Xarelto (the trade name for Rivaroxaban) promises relief to patients who suffer from blood clots, whether those clots are caused by hip and knee replacements, or they stem from atrial fibrillation, deep vein thrombosis, or pulmonary embolus. The drug, marketed by Bayer Pharmaceuticals and Janssen, a division of Johnson & Johnson, was approved for sale by the Food & Drug Administration in 2011. In 2012, the drug was subjected to a clinical trial for people with acute coronary syndrome (“ACS”). An FDA advisory committee found that this powerful anticoagulant heightened the risk for abnormal bleeding and recommended against expanding its uses. Since then, Xarelto has been linked to serious side effects that include internal bleeding and hemorrhagic stroke.
Xarelto also may interact with other medications, including other blood thinners (such as Warfarin and Plavix), aspirin and ibuprofen, heart medications, HIV medications, anti-seizure drugs, and antibiotics. Further, until May 2018, seven years after Xarelto’s initial approval, there is no antidote to the internal bleeding that the drug caused. That meant that the drug could trigger internal bleeding and, for seven years, there was no antidote to that potentially lethal side effect. Since 2014, Xarelto has been the subject of thousands of lawsuits alleging that Bayer and Janssen failed to warn patients of the seriousness of the risks posed by the drug and that the companies withheld vital information about the drug’s safety (including the lack of a viable antidote). If you or someone you love has suffered adverse health events after using Xarelto, GetLegal has the tools and resources to help you find skilled legal representation to protect your rights. Visit our attorney directory, look for your geographic location and find the best lawyer for your situation.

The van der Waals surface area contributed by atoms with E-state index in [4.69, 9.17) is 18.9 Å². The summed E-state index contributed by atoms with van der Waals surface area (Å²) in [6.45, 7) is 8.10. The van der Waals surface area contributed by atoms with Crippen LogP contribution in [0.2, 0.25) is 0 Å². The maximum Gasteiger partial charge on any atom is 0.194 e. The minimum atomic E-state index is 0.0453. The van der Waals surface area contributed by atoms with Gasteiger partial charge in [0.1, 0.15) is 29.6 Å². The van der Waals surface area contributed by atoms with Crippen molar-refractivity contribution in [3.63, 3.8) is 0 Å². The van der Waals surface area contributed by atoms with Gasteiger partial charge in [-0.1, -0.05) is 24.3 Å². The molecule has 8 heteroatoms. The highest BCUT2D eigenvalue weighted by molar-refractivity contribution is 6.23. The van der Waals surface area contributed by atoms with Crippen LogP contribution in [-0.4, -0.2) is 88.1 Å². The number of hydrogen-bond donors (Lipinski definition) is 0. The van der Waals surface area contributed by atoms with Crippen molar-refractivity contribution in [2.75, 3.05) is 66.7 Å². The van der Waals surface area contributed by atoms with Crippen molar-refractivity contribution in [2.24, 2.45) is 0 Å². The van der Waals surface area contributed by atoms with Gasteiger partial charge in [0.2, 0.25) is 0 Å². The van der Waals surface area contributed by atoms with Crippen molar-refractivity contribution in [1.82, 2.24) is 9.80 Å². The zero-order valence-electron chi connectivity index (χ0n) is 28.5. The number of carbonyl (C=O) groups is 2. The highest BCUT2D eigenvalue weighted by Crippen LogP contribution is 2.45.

Last updated December 12, 2018
Georgia Enacts New Law Curtailing Voting Rights Republicans in Georgia Seek to Halt Democrats’ Gains by Limiting Voti... Read More
For the second time in the last 15 months, Donald Trump faces trial in the United States Senate as part of the impeachme... Read More
As a general rule, a misdemeanor is a criminal offense that carries a penalty of up to one year in detention. In most in... Read More
How It Works